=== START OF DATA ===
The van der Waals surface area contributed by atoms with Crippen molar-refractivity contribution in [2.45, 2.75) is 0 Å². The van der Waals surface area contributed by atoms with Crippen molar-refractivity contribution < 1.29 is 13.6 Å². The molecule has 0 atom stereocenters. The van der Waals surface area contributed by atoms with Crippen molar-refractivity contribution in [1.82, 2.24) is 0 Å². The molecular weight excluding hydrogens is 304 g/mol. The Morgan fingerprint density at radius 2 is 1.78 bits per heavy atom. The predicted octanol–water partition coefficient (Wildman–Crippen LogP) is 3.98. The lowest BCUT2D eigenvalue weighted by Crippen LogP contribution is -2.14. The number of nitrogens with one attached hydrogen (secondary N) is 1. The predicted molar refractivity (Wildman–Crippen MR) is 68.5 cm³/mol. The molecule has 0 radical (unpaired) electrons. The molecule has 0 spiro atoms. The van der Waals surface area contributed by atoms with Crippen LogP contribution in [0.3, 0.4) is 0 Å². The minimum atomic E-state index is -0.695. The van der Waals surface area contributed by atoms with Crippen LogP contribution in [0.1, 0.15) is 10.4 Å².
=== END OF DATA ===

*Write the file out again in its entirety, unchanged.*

The van der Waals surface area contributed by atoms with Crippen molar-refractivity contribution in [2.45, 2.75) is 0 Å². The van der Waals surface area contributed by atoms with Crippen molar-refractivity contribution < 1.29 is 13.6 Å². The molecule has 0 atom stereocenters. The van der Waals surface area contributed by atoms with Crippen molar-refractivity contribution in [1.82, 2.24) is 0 Å². The molecular weight excluding hydrogens is 304 g/mol. The Morgan fingerprint density at radius 2 is 1.78 bits per heavy atom. The predicted octanol–water partition coefficient (Wildman–Crippen LogP) is 3.98. The lowest BCUT2D eigenvalue weighted by Crippen LogP contribution is -2.14. The number of nitrogens with one attached hydrogen (secondary N) is 1. The predicted molar refractivity (Wildman–Crippen MR) is 68.5 cm³/mol. The molecule has 0 radical (unpaired) electrons. The molecule has 0 spiro atoms. The van der Waals surface area contributed by atoms with Crippen LogP contribution in [0.3, 0.4) is 0 Å². The minimum atomic E-state index is -0.695. The van der Waals surface area contributed by atoms with Crippen LogP contribution in [0.1, 0.15) is 10.4 Å².